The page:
Living With Social Anxiety

Living With Social Anxiety

Cora Longoria , Contributing Writer

Social anxiety: it can get the better of us.

 

It’s been a typical day. Dealing with the same annoying people at school, an overwhelming amount of homework assignments and papers, and dealing with the average but detrimental feelings of not being good enough. Luckily, the bell had rung and you were on your way home. Upon reaching your home, you drag your feet up the porch steps, trudge through the front door without bothering to take off your shoes, sling your backpack onto your bedroom floor and flop onto your bed. You pull your phone from your jacket pocket, your earbuds still plugged in, and immediately click on the Snapchat app.

You click through story after story, seeing all of the “wonderful” things that people posted throughout the school day. Most of the stories just composed of girls sticking out their tongues, thinking that they’re the coolest girls on the planet. You scoff mentally, laughing at the fact that they look absolutely ridiculous. Other stories are composed of selfies with no context, people annoyed by the assignments, teachers, policies, and all of the other jazz that ticks the average teenager off. Nothing special. But you think…

Why don’t I have friends like that?

Throughout the rest of the day, you see nothing but “friends” posting about their friends and how wonderful they are and how much they love them. And then…

There’s just you.

You have no friends that show you off or tell you how they love you. You have no friends that text you first or try their hardest to make plans with you. You’re only there for their convenience. You’re only there when they need something.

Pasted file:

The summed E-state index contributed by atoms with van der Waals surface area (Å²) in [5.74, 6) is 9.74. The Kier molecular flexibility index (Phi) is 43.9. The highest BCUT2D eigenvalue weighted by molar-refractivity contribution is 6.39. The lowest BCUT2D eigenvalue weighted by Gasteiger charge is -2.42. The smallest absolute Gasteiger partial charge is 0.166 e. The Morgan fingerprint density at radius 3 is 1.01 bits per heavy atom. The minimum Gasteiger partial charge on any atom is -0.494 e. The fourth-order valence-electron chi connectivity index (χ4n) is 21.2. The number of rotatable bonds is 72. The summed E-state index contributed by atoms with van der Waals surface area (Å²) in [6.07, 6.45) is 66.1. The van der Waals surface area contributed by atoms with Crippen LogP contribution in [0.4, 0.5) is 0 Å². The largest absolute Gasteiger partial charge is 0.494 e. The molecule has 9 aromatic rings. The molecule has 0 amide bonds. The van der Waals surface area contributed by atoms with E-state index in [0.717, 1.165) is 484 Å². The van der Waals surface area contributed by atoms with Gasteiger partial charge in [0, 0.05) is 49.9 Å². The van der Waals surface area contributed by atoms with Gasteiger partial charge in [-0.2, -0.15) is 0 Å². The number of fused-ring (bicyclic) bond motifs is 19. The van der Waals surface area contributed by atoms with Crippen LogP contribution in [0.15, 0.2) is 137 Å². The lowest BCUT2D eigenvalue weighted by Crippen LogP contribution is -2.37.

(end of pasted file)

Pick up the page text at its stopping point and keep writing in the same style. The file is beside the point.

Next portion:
You turn off and lock your phone and throw it to the side, leaving you in complete darkness and silence.

Why don’t I have friends like that?

 

The “you” above, is me.

I think I have social anxiety.

So I talked to Mr. White.

The first thing he said to me was, “the worst thing you can do is keep to yourself, and be on your phone all day.”

Oh god, that’s me.

For those who don’t know what social anxiety is, social anxiety is a disorder that people have where social interactions cause or trigger irrational anxiety. When struck with this kind of anxiety, it’s not something that just shakes someone up and then is gone the next second. It’s more than that. It holds a person captive. Sometimes, this captivity is followed by ragged breathing, and sometimes, it’s followed by shaking and crying. It’s different for every person. On top of that, some people struggle with SAD [Social Anxiety Disorder] worse than others.

SAD can really impact a person’s life.

If you still can’t seem to wrap your head around the idea of social anxiety and what it is like, think about this statement from Mr. White:

“With social anxiety, it’s kind of like you’re putting yourself out of the running when it comes to wanting to achieve your personal goals and such.”

When conversing with Mr. White about the impacts on oneself about social anxiety, we talked about how social media can be a leading cause of this disorder.

Mr. White said, “A lot of this has to do with social media, ya know. You see all of these people posting their happiest moments and you just sit there and compare yourself and your life to theirs and it just brings you down more. You think, ‘why can’t I be like that?’ and then you compare until you don’t find joy in anything.”

Wouldn’t you agree?

Isn’t social media the cause of a lot of things these days?

Former president Theodore Roosevelt once said, “comparison is the thief of joy.”

Before I end this, I would like to leave you, the reader, with one more statement provided by Mr. White:

“In any situation where you feel fear, you kind of have to force yourself to just deal with it. Even if you fail, hopefully you’ll gain confidence in the long run.”